Apple codifies 14-day refund policy for iTunes purchases in the EU

Posted:
in iPod + iTunes + AppleTV edited January 2015
European consumers now have two weeks within which to request a refund for most content purchased from the iTunes Store, according to recently-updated Apple support documentation, unifying the company's return policies for both physical and digital goods.

European Commission HQ


The new policies were quietly rolled out in country-specific PDF documents posted to Apple's support portals in the European Union. While Apple has long been lenient when it comes to such refunds in Europe --?which has particularly strong consumer protection laws --?this is the first time they have explicitly defined the process, as noted by German blog iFun.

In the documents, which were prepared in early December, Apple advises consumers that they may request a refund "without giving any reason." The only items not subject to the refund policy are already-redeemed iTunes gift codes.

To receive a refund, buyers can either use Apple's online "Report a Problem" tool or send a physical cancellation form to the company's European headquarters in Luxembourg. Some purchases --?including iTunes Match, Season Pass, Multi-Pass, and unredeemed iTunes gifts --?can be refunded by contacting iTunes Support.

Apple promises that reimbursements will processed no later than 14 days from the date the cancellation notice is received.

The policy shift matches up with the European Union's right of withdrawal rules, which were first instituted for online purchases in 2011. Digital goods are explicitly exempted from those regulations, however, likely signaling that Apple's move is a voluntary one.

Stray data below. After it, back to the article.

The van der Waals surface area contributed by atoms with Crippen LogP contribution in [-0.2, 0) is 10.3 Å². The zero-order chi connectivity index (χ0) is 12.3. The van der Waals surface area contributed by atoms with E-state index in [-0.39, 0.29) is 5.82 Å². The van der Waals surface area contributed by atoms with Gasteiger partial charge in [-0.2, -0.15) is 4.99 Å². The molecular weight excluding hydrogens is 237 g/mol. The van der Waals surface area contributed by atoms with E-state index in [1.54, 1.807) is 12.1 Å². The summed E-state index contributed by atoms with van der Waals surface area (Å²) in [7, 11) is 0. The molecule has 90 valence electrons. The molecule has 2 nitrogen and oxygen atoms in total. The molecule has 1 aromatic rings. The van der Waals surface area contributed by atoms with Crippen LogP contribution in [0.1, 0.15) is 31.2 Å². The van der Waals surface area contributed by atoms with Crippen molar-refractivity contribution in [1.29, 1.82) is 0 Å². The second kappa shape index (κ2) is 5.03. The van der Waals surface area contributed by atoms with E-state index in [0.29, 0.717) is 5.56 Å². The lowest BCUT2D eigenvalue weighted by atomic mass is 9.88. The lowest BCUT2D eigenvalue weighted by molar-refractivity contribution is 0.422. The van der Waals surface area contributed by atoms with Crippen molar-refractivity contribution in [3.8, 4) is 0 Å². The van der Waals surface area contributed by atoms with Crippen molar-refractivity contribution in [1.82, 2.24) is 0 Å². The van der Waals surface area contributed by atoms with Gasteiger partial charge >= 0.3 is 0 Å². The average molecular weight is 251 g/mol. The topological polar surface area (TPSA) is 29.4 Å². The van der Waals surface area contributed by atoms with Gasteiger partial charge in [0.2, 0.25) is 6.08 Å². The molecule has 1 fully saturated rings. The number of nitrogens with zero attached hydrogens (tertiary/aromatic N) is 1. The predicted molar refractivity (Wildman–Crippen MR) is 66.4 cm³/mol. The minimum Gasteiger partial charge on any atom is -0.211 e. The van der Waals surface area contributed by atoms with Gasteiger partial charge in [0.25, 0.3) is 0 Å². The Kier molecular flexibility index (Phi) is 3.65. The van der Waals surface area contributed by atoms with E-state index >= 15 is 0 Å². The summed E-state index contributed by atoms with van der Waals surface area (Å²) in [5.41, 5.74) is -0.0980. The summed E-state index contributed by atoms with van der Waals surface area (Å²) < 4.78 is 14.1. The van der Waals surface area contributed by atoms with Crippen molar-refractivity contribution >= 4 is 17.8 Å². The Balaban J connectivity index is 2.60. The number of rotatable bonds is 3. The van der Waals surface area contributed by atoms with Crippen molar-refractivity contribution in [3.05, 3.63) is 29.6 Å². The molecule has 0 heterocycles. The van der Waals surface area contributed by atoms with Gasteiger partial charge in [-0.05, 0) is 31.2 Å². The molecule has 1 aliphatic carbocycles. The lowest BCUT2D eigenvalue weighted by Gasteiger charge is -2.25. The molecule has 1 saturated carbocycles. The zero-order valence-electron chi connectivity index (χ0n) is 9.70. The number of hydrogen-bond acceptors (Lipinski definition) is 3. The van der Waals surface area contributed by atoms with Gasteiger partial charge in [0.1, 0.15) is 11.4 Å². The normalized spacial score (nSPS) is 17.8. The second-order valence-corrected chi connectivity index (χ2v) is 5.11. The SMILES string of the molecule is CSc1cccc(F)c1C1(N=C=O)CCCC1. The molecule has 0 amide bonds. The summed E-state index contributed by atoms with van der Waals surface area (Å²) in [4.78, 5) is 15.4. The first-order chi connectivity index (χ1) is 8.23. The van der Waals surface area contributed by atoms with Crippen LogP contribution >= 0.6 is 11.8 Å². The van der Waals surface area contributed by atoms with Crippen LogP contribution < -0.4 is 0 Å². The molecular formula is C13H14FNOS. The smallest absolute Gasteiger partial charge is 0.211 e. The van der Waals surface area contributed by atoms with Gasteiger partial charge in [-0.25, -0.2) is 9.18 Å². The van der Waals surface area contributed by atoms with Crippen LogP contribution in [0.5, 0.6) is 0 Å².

Comments

  • Reply 1 of 20
    Does that mean download an app, don't like it and you can request a refund? Also,

    "Digital goods are explicitly exempted from those regulations, however, likely signaling that Apple's move is a voluntary one."

    I'm probably missing something in here but everything is delivered digitally from the app store.
  • Reply 2 of 20
    dave k.dave k. Posts: 1,306member

    That is a pretty nice policy...

     

    Do certain European consumers have the ability to return video games, movies, DVD's, and physically boxed software once opened for a full refund?

  • Reply 3 of 20
    Quote:

    Originally Posted by Dave K. View Post

     

    That is a pretty nice policy...

     

    Do certain European consumers have the ability to return video games, movies, DVD's, and physically boxed software once opened for a full refund?




    No, when a seal has been broken, a retailer does not have to accept a refund unless it's physical media and does not work correctly (such as a broken DVD).

     

    Software, like product codes Microsoft sell for Office and Office 365, when opened, will be refused refunds by retailers. (Just because there is no way of knowing whether a product number has been written down, resold or used)

  • Reply 4 of 20

    Apple's iTunes has been very responsive to emails, I returned a couple of movies and an app in the past without much fuss, but I'm glad it will be in writing now.

  • Reply 5 of 20

    So, I can download a movie, then watch it for 2 weeks and then request a refund? Doesn't make sense, it's like going to a movie theater and then request a refund at the exit.

  • Reply 6 of 20
    lkrupplkrupp Posts: 6,783member
    Quote:
    Originally Posted by Dave K. View Post

     

    That is a pretty nice policy...

     

    Do certain European consumers have the ability to return video games, movies, DVD's, and physically boxed software once opened for a full refund?




    Pirate and fraud heaven. Buy it or rent it, rip it, return it. It’s now called ‘friendly fraud’ by the industry and it’s really big bucks. So easy anyone can (and a lot do) do it. All in the name of justice for the consumer who will steal at the drop of the hat when it’s this easy. But the evil capitalists who sell (I mean exploit) to angelic consumers will get their money back with higher prices for all. It’s a win-win for the thieves.